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Saturday, February 25, 2023

Tomato Rice Soup with Caramelized Onions

I have a quite a collection of tomato soup recipes, considering how I detested it as a child. Of course, I was served only canned soup, so I don't blame my younger self. Here's the latest addition. The caramelized onions add texture and sweetness, while the rice makes it heartier than some.  


Tomato Rice Soup with Caramelized Onions

Source: Milk Street
Serves 4-6

1 T olive oil
1 large yellow onion, halved and sliced thinly
1 teas white sugar
kosher salt and ground black pepper
1 teas dried thyme
1/2 c long-grain white rice, rinsed and drained (see note below if you prefer brown rice)
1 14-1/2 oz can whole peeled tomatoes, crushed by hand
1 quart chicken broth or vegetable broth
1/2 c parsley or basil leaves, chopped
optional basil pesto or grated Parmesan cheese, or both

Over medium flame, heat oil in a large saucepan or medium Dutch oven until it shimmers. Stir in the onion, sugar and half a teaspoon salt and pepper. Cook until the onion is well browned and quite soft, stirring occasionally. Place half of the cooked onion in a small bowl and set aside.

Add the thyme to the onion in the pan and cook for an additional 30 seconds. Stir in the rice, tomatoes and juices and broth. Turn heat to medium high and bring the soup to a simmer. Reduce the heat to medium and continue cooking, covered, until the rice is tender around 20 minutes. Stir from time to time. 

When the rice is cooked, take the soup off the heat and stir in the parsley. Taste it to check for seasoning and add more salt and pepper if necessary. Top each serving with some of the onion and drizzle with oil. Or add either of the optional garnishes.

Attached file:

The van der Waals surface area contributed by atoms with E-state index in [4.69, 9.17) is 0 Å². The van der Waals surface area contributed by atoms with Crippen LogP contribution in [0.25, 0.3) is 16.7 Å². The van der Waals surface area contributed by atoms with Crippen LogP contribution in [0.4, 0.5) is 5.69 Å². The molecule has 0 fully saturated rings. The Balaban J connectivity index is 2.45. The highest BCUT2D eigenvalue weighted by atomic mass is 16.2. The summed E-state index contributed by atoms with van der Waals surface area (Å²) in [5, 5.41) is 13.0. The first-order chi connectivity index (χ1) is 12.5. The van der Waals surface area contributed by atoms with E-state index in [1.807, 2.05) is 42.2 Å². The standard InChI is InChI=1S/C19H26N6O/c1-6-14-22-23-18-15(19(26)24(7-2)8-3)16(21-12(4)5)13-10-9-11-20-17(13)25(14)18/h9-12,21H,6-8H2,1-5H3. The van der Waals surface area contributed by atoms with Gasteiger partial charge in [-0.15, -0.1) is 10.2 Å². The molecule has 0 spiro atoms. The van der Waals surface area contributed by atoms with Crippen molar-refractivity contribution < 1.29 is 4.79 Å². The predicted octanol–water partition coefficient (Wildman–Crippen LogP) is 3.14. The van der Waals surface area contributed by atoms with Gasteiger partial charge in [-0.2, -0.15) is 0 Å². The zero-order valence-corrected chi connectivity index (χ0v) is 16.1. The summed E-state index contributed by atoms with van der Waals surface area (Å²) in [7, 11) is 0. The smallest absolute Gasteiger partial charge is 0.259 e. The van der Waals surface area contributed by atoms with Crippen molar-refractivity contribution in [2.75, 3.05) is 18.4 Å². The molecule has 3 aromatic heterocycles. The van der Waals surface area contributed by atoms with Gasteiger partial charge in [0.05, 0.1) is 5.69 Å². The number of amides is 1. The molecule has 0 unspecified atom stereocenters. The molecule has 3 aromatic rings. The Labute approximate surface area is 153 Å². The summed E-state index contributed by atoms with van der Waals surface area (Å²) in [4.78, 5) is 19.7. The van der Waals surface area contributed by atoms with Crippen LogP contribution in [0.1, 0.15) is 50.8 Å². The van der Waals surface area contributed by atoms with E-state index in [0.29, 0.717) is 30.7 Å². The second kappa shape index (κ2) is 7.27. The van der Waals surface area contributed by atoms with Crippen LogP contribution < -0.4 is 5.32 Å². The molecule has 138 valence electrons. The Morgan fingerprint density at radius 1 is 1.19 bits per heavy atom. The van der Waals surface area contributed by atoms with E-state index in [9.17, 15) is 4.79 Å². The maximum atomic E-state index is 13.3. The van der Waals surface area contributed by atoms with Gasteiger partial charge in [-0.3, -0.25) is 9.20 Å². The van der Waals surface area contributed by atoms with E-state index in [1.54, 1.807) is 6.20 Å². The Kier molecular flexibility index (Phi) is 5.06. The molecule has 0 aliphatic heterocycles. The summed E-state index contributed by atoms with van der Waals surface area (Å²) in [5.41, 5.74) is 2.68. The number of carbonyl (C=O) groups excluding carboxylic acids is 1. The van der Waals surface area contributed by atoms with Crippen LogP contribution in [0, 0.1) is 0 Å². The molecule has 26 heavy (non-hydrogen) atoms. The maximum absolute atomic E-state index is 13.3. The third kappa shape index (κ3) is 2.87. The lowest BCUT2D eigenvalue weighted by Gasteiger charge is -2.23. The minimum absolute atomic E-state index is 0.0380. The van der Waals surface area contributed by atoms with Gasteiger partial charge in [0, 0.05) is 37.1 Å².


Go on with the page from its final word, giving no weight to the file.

The magazine indicates you can use short grained rice if that's what you have although authors preferred long grain white. I made mine with brown rice and it needed twice the amount of cooking time. 

I think I'll caramelize 2 onions next time, particularly if I let them get quite brown. One isn't enough for all the servings of the soup and leftovers are easy to use.

Saturday, February 18, 2023

Skillet Pumpkin Cornbread

Here's a good way to sneak in a bit of extra vegetables. Although the bread actually looks more orange than this photo, don't be surprised that the pumpkin doesn't make a marked change in flavor. I find this quite tasty but it doesn't have the same height as my usual cornbread. One benefit of the added pumpkin is that it keeps the bread moist for several days after baking.


Skillet Pumpkin Cornbread

Yields one 9" cornbread

1 c pumpkin canned pumpkin puree
1 c low-fat milk
2 T olive oil
1 T mild honey
2 eggs
1 1/2 c ground yellow cornmeal, ideally stone ground, but not necessarily
1/2 c AP flour
1 T baking powder
1/2 teas baking soda
3/4 teas salt
1 T unsalted butter

Preheat oven to 400F. Place inside a 9" cast iron skillet or a 2-qt baking pan or a 9" round cake pan.

Place the pumpkin puree, milk, olive oil, honey and eggs in a bowl or large liquid measuring cup and whisk until combined. 

Combine the cornmeal, flour, baking powder and soda and salt in a large bowl. Stir the wet ingredients into the dry and mix but don't overmix.

Remove the pan from the oven and drop the butter in. When it has melted, brush the sides with the melted butter and pour the excess into the batter. Mix it in quickly and scrape the batter into the hot pan. Return to the oven and bake for 30-40 minutes until a cake tester comes out clean. 

The original recipe instructs bakers to let the bread cool for 20 minutes. I've not been able to wait that long.

Portuguese-style Sweet Potato Buns

I don't quite know what to call these because they look a little like English muffins (but their inner texture is quite different); they feel like they would make a sturdy burger bun (but the color is unconventional); and they aren't really a dinner roll. Nomenclature aside, these colorful breads were the favorite part of one family meal over the Christmas holiday, especially with the chive butter spread, which I'll include.